His first appearance came following the first of the Illinois' defense's three takeaways. Thomas ran for a nine-yard gain on his first carry, and the Illini tied the game with a touchdown on the next play. Thomas was interchanged with starting quarterback Jeff George Jr. from there on out.

While the Illini defense kept the Gophers at bay for much of the day thanks to those three takeaways, P.J. Fleck's team had no trouble racking up rushing yardage, finishing with a whopping 292 rushing yards. Minnesota engineered a 12-play, 75-yard drive in the fourth quarter exclusively running the ball to break a 10-all tie and go up 17-10.

Thomas threw a pick six on the very next play from scrimmage, sending the Gophers up 24-10 to effectively seal the deal. George led an Illinois touchdown drive on the next possession, but the Illini couldn't make up the suddenly big gap in the limited amount of time.

Illinois finished with only 282 yards of offense. George was 18-for-23 for 128 yards and a touchdown. Ra'Von Bonner carried the ball 18 times for 57 yards and a touchdown.

The defeat dropped the Illini to 2-5 on the season and 0-4 in conference play. One of just two teams without a Big Ten win (Indiana is the other), Illinois faces off against a top-10 Wisconsin team next weekend.

Bulls' Bobby Portis publicly apologizes to Nikola Mirotic: 'I'm wrong for what I did'

Bulls' Bobby Portis publicly apologizes to Nikola Mirotic: 'I'm wrong for what I did'

Bobby Portis publicly issued an apology to Nikola Mirotic for the punch that broke two bones in Mirotic’s face and caused a concussion earlier this week.

Portis was suspended eight games by the NBA while Mirotic will be out 4-6 weeks after he goes through concussion protocol, following an incident in Tuesday’s practice where the tensions boiled over between the two power forwards.

“I'm wrong for what I did. I want to publicly apologize to Niko,” said Portis outside the Bulls locker room at the United Center, hours before the home opener against the San Antonio Spurs. “I feel like I let my fans, the Bulls organization, and most importantly my teammates down. This is not who Bobby Portis is.”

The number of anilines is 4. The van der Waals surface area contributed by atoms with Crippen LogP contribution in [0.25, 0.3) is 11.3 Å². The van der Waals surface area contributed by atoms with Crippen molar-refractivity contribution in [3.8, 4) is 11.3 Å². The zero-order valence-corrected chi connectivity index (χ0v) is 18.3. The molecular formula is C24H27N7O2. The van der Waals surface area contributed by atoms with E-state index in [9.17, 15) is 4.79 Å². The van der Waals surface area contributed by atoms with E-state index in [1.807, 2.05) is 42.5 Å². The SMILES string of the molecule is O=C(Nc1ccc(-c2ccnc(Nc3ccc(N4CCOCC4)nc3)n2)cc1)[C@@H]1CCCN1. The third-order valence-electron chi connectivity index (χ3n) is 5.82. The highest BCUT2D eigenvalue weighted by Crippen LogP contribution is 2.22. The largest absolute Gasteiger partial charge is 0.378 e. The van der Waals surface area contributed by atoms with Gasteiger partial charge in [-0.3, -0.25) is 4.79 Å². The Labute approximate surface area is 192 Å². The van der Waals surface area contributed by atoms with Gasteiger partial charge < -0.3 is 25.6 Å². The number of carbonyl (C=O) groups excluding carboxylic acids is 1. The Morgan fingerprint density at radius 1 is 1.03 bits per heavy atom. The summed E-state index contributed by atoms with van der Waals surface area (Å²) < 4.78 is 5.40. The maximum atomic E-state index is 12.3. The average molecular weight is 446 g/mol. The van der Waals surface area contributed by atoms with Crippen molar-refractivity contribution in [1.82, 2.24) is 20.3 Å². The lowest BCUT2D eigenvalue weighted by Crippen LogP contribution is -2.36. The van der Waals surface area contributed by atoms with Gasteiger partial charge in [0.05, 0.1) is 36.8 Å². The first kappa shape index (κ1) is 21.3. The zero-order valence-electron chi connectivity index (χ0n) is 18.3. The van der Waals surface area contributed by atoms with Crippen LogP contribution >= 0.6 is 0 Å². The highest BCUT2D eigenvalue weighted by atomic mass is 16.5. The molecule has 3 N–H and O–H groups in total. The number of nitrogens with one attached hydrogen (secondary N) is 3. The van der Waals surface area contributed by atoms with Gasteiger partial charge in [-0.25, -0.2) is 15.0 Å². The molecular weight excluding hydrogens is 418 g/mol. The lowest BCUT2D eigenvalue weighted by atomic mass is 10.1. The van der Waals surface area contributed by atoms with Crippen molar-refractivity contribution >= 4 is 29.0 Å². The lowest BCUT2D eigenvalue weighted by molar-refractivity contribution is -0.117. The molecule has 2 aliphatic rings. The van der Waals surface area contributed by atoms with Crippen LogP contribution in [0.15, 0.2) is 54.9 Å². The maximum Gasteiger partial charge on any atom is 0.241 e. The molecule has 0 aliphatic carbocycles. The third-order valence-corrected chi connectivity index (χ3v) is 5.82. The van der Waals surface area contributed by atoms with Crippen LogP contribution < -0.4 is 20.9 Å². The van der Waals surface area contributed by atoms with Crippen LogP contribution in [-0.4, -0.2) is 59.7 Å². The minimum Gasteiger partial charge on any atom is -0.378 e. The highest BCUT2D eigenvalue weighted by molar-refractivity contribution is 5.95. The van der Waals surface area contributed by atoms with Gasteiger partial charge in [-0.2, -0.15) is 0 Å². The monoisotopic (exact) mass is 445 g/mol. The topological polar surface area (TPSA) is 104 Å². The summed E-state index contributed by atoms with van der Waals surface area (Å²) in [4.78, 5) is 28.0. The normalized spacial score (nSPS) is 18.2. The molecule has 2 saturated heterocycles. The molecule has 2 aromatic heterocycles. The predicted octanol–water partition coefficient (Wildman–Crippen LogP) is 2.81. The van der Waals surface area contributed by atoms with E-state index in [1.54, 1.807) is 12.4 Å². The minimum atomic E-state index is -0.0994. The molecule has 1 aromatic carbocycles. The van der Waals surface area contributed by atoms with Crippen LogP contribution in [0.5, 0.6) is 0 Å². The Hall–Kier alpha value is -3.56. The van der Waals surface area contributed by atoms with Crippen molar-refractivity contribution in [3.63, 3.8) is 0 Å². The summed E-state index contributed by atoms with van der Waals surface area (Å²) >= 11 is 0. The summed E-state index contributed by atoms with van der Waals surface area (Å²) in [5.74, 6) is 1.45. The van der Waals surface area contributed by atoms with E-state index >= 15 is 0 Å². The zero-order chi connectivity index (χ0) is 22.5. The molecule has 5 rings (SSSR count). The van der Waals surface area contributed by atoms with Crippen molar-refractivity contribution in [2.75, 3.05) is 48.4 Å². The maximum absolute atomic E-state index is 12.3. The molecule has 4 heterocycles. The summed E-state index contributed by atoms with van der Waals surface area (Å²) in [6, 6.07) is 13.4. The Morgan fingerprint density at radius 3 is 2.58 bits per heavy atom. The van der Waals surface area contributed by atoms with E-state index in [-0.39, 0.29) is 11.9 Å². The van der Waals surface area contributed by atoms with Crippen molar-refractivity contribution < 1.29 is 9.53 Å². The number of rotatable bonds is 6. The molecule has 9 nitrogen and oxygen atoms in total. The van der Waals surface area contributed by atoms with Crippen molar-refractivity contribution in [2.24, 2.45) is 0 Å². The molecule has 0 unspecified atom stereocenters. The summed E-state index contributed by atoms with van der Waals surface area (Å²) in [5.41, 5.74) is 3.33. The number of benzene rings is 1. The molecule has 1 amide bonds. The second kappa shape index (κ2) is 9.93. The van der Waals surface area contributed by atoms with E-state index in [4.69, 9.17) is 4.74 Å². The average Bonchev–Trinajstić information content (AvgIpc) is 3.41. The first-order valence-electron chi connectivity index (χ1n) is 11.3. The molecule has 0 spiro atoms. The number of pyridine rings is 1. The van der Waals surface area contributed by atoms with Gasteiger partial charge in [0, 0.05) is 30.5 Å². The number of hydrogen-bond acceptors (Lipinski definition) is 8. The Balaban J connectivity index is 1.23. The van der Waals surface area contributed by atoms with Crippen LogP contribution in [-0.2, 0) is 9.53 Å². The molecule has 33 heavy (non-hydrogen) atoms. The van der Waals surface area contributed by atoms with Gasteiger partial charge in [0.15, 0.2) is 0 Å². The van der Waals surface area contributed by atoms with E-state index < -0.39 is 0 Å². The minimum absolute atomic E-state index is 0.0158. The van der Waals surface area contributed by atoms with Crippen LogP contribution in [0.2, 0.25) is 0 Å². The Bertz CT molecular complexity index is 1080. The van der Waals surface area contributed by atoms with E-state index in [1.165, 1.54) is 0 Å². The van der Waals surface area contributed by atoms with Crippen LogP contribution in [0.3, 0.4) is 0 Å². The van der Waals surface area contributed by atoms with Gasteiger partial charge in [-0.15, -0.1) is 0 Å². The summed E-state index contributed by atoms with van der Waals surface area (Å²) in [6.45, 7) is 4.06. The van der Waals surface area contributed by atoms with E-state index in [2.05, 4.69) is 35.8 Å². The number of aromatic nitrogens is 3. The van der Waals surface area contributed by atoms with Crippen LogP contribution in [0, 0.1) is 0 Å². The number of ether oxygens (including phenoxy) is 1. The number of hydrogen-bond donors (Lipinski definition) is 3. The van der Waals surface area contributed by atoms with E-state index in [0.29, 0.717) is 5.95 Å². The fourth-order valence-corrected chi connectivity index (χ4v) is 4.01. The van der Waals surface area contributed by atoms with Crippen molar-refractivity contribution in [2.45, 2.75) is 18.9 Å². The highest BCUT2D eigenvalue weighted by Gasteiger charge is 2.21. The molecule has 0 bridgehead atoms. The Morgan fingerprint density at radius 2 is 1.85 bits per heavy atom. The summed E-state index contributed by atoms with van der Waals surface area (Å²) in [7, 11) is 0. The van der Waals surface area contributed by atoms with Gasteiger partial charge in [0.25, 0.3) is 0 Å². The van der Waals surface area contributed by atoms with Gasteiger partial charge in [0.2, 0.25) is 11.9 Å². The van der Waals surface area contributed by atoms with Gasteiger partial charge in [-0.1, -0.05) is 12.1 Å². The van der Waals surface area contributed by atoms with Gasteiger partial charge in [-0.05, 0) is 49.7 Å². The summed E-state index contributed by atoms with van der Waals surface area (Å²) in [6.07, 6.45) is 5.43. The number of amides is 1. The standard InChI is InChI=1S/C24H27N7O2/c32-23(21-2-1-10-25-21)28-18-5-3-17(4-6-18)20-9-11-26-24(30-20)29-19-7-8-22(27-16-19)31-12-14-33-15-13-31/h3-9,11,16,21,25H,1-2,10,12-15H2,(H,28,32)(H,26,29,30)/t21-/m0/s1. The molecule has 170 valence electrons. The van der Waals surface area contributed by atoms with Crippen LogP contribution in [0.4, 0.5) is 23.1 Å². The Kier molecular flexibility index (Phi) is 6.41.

Sticking to clear talking points, repeatedly saying “we were competing” as a way to describe the incident, it was a more toned down version of Portis. Portis is usually colorful and engaging when talking to the media.

Saturday, he was muted, almost robotic in a sense. And he didn’t want to go into the incident in detail, one that many sources have said was instigated by Mirotic as the two were going back and forth physically during several possessions.

The play before, things intensified, causing assistant coach Randy Brown to step in and break things up. The next time downcourt, Mirotic apparently charged at Portis and Portis responded with one punch that sent Mirotic to the floor.

Gently choosing his words, Portis said, “We were competing and kinda went back and forth and things happened.”

When asked if he was shoved, Portis reiterated the two were competing although numerous accounts say Mirotic did push him leading up to the direct incident.

“Yes I was surprised by my own action,” Portis said. “That's not who I was, as I first stated. I'm a competitor at the end of the day but I never meant to hurt my teammate.”

Portis and Mirotic have not yet spoken, although Portis said he’s called and texted Mirotic with no response. It hasn’t been determined whether Mirotic will take legal action on Portis.

“Not concerned with that at this point,” Portis said. “At this point I’m just trying to publicly apologize to Niko and my teammates, and that I’m real sincere about the situation.”

Portis will be allowed to practice during his suspension, having returned Friday and Portis believes things can be mended with he and his teammate.

“Going forward I want to make sure that me and Niko are cool and we can be teammates again,” Portis said. “I'm pretty sure we can. We just have to repair this relationship.”

Justin Holiday said the issue will have to be addressed head on as opposed to being swept under the rug or letting the element of time naturally heal things. Whether that conversation is initiated by teammates or the coaching staff or front office, as long as both are wearing a Bulls uniform, it will be necessary.

“It hasn’t been arranged, but I’m pretty sure we’ll have to talk it out,” Portis said. “And I’m pretty sure it will be a gentle conversation. I’m pretty sure we can get past this.”